Who Goes There? by John W. Campbell, Jr.

I spotted this one whilst leafing through a hefty volume entitled The Mammoth Book of Short Science Fiction Novels and I instantly wanted to read it. Why? Because this is the novel on which John Carpenter’s excellent 1980s movie The Thing is based. And that’s not the first movie to be spawned from this novel. Back in the fifties, there was the B-movie The Thing from Another World. Both of these films are quite different from each other, and I was curious to see which of them stuck closer to the original story. The answer is Carpenter. Whilst the 1950s version uses some kind of “unkillable vegetable man” (which I always thought was a bit daft), the 1980s version uses a monster that can imitate any creature it samples (including humans). The original novel has all the weird blood, guts and writhing tentacles intact.

The story revolves around an isolated Antarctic research team finding a spacecraft that has been frozen in the ice for millions of years. They locate the occupant, a bizarre-looking being with tentacles for hair, three red eyes and a very pissed-off expression. Presumably dead, they take the alien back to camp to thaw him for scientific examination. But of course, he’s not dead. You anticipated that much, right? And that’s when all hell breaks loose. This is a creature that can disguise itself as a human being and is able to multiply. So, you’re stuck in the Antarctic, the radio’s broken, no help is coming, and you don’t know which of your buddies is still human and which is alien.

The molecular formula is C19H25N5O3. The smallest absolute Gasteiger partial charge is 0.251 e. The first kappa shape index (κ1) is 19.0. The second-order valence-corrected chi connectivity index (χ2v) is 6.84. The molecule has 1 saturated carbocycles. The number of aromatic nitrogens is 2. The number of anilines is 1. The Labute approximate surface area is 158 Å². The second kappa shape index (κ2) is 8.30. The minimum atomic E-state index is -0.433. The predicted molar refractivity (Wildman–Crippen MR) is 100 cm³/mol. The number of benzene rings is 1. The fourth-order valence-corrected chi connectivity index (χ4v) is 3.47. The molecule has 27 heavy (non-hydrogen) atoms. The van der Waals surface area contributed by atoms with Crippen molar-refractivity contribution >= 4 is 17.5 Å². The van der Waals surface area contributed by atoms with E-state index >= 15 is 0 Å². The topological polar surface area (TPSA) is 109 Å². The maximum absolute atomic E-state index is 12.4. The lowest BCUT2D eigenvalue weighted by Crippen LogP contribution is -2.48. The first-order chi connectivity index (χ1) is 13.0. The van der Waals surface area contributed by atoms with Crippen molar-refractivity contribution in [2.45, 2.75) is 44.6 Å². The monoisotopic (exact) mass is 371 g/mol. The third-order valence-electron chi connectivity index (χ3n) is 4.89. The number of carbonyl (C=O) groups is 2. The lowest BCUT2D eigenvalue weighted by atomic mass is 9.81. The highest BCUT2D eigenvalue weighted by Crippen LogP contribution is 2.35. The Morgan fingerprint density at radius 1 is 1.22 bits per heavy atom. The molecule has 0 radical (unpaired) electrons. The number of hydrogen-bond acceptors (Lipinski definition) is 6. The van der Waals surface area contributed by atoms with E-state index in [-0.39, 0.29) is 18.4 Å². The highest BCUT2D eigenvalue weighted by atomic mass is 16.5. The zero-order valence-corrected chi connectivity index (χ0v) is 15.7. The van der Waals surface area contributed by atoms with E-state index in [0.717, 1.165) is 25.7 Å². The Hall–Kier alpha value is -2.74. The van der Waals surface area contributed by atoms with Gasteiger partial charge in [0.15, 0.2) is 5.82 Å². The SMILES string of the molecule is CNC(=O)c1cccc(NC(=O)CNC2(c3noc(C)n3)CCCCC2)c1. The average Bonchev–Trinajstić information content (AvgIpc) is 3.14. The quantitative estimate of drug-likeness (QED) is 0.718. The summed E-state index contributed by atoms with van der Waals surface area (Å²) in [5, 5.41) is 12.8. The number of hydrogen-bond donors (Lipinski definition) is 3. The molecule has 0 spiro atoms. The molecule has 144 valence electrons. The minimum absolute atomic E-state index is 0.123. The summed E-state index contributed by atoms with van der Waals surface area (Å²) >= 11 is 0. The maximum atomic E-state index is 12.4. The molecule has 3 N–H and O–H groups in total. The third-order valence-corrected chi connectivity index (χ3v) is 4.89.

This is an enjoyable tale of paranoia that has inspired many imitators. As well as the two mentioned above, I would dare to say that the movie Horror Express owes a debt of gratitude to John W. Campbell, Jr. (this movie absolutely terrified me when I was about seven). The setting is an express train racing through the snow-covered Siberian wilderness, but the theme of “who do you trust” is essentially the same. I also recall two X-Files episodes with the same theme, one of them on the Antarctic (how original, yawn), the other on an isolated oil-rig.

The novel is littered with scientic dialogue that gives the zany theme a slight edge of believability. However, I found this aspect a bit overpowering at times. Often, the characters made deductions about the alien that seemed a bit too smart, based on the evidence at hand. They just seemed to accept their predicament without question, whereas I was expecting more of a reaction like: “Hang on, you’re telling me one of us in an alien? Get real!” Another thing that bugged me was that a lot of the action took place off-stage, with characters coming back into the room to report to the rest of the crew what happened, instead of putting the reader in the thick of the action.

If you’re a fan of the John Carpenter movie, I encourage you to look this novel up. This is one of those rare occasions when a movie based on a book surpasses the book (at least in my opinion). However, the original is enjoyable. Carpenter expands very nicely on the novel, but I should tell you, the endings are not the same.